Do Zebras Get Less Spam Than Aardvarks?

Do Zebras Get Less Spam Than Aardvarks?

Email spam got you down? Is your first name Aaron? A study by Cambridge University security expert Richard Clayton shows that the first letter of your email address has a lot to do with the amount of spam you receive.

The study (.PDF), titled "Do Zebras get more Spam than Aardvarks?" analyzed traffic logs from the U.K. ISP Demon Internet. The data analyzed was from the period Feb. 1st - March 27th of 2008.

In the study, Clayton noted that those whose local part of their email address (this is the portion to the left of the "@") begins with "A" receive about 50% spam and 50% non-spam. Clayton called this group aardvarks. When the local part begins with "Z" (call them zebras) about 75% is spam.



You're probably saying, eh? This makes no sense based on what was said earlier. Ah, but it does.

The reason more of the zebra email is spam is because so few actual email addresses start with "Z". Thus, the real portion of email is smaller. If you only look at legitimate email addresses, the picture changes: 20% of email addressed to zebras is spam, 35% of aardvarks is spam.

Clayton's theory over the reason for this difference also makes sense:

At some point, it occurred to the spammers that if john@example.com was a valid email address then perhaps john@another.com was valid as well, so they started to combine local parts (to the left of the @) with other domain names. This method of creating email addresses to attempt delivery to is called a dictionary attack (or sometimes a Rumpelstiltskin attack).
In other words, with apologies to Zbigniew Brzezinski, there simply aren't that many Zbigniew's around, so he is pretty safe.




It's not so simple as "A" vs. "Z," as shown in the graph above. Email addresses with number starting characters receive even fewer spam emails. Give you any ideas?

Clayton's advice?

Perhaps aardvarks should consider changing species — or asking their favourite email filter designer to think about how this unexpected empirical result can be leveraged into blocking more of their unwanted email.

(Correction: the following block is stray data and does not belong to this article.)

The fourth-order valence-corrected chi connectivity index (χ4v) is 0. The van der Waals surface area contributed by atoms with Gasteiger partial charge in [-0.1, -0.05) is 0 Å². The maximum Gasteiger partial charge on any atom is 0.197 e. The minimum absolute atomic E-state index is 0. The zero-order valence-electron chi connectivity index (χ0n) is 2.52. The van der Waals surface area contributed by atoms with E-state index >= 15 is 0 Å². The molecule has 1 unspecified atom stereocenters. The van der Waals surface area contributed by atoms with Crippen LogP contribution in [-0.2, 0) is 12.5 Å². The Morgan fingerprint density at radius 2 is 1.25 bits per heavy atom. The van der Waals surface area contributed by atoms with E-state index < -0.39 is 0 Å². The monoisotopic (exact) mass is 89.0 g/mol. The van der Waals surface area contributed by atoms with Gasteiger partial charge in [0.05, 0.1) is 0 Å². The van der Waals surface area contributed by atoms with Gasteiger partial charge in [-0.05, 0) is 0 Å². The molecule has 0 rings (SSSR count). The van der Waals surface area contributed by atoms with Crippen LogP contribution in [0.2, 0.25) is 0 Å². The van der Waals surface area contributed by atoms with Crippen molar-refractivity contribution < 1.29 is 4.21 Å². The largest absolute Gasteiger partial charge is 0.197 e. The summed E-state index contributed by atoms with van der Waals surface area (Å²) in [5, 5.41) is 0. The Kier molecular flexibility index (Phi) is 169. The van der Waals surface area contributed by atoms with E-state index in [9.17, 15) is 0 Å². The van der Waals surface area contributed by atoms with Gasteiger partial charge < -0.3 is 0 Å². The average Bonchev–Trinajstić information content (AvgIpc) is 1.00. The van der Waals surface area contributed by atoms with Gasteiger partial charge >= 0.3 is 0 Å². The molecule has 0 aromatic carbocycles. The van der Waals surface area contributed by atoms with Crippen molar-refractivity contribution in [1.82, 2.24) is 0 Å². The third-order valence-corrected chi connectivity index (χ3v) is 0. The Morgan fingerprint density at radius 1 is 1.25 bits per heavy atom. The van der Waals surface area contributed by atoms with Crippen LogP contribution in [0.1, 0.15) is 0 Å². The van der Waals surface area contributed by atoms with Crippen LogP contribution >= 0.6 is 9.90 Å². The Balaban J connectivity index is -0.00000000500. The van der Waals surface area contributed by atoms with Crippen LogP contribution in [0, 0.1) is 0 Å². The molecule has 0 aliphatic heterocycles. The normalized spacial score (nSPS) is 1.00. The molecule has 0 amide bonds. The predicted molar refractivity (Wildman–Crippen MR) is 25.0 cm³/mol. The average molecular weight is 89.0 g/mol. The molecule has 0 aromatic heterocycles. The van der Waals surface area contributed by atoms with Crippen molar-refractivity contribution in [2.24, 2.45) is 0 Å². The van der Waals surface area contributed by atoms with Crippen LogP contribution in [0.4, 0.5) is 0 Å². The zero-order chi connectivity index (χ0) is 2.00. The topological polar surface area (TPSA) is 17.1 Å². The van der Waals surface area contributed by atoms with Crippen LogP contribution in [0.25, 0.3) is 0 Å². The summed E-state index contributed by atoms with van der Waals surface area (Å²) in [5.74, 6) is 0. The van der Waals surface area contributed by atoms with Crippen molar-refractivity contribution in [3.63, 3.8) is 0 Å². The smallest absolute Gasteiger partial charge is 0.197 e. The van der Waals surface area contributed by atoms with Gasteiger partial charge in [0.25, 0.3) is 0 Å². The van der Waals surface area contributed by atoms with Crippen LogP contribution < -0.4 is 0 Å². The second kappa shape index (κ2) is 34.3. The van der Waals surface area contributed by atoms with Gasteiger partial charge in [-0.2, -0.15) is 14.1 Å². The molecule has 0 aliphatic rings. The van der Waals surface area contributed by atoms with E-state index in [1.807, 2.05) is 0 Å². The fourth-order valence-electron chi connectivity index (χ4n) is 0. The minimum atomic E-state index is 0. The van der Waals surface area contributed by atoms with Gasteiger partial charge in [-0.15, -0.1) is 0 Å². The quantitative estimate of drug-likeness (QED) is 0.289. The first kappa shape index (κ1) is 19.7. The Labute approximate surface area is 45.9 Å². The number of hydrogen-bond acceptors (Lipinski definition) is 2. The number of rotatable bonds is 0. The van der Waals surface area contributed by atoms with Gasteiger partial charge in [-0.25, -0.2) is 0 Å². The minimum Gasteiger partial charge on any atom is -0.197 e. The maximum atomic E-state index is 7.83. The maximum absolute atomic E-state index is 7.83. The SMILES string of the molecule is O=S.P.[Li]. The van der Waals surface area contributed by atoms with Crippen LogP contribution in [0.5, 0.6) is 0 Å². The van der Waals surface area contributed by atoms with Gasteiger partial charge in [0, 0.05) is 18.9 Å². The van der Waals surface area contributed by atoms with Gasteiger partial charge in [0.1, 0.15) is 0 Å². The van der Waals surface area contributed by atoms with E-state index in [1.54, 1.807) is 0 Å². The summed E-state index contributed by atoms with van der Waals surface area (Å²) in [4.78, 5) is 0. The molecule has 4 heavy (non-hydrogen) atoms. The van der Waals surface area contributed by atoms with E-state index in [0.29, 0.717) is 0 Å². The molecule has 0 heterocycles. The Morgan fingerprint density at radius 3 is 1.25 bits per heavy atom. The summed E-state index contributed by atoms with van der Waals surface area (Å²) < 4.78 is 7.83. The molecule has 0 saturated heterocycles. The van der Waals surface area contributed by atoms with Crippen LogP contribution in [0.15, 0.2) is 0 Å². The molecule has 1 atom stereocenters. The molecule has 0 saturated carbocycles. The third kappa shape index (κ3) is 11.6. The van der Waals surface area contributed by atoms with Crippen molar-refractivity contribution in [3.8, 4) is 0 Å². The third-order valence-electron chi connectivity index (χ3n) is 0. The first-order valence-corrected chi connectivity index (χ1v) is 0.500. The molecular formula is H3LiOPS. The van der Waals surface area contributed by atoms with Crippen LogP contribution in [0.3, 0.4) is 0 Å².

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My new email 9Bob@gmail.comHmm

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Well, posting it to a message board shouldn't get you much spam at all. Nope, not much at all.

I haven't seen a plan backfire like that since my campaign to rename Manwiches got three people burned at the steak.  :p

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3vi1:

Well, posting it to a message board shouldn't get you much spam at all. Nope, not much at all.

I haven't seen a plan backfire like that since my campaign to rename Manwiches got three people burned at the steak.  :p

CRAPHmm

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bob_on_the_cob:

3vi1:

Well, posting it to a message board shouldn't get you much spam at all. Nope, not much at all.

I haven't seen a plan backfire like that since my campaign to rename Manwiches got three people burned at the steak.  :p

CRAPHmm

Big Smile

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I don't know what everyone is complaining about -- I like these emails; always telling me about awesome deals and cheap ways to enhance myself and all kinds of free video codecs are linked to auto-download.....its great!

 

P.S. Does anyone know why my PC is running so slow? I just can't quite figure it out...

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Maybe I,ll have to try this theory?

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Well, there is obviously a high chance that alphabetical sorting comes into play here, so the bot nets probably get addresses in a sorted format.

The other thing that I thought when reading this was email address harvesting at the SMTP level. It's most likely to go through names and addresses in a phone book style - pretty much a dictionary attack.

Although many systems barf, it's often useful to put _ or % symbols in your email addresses if you have the luxury of your own mail server.

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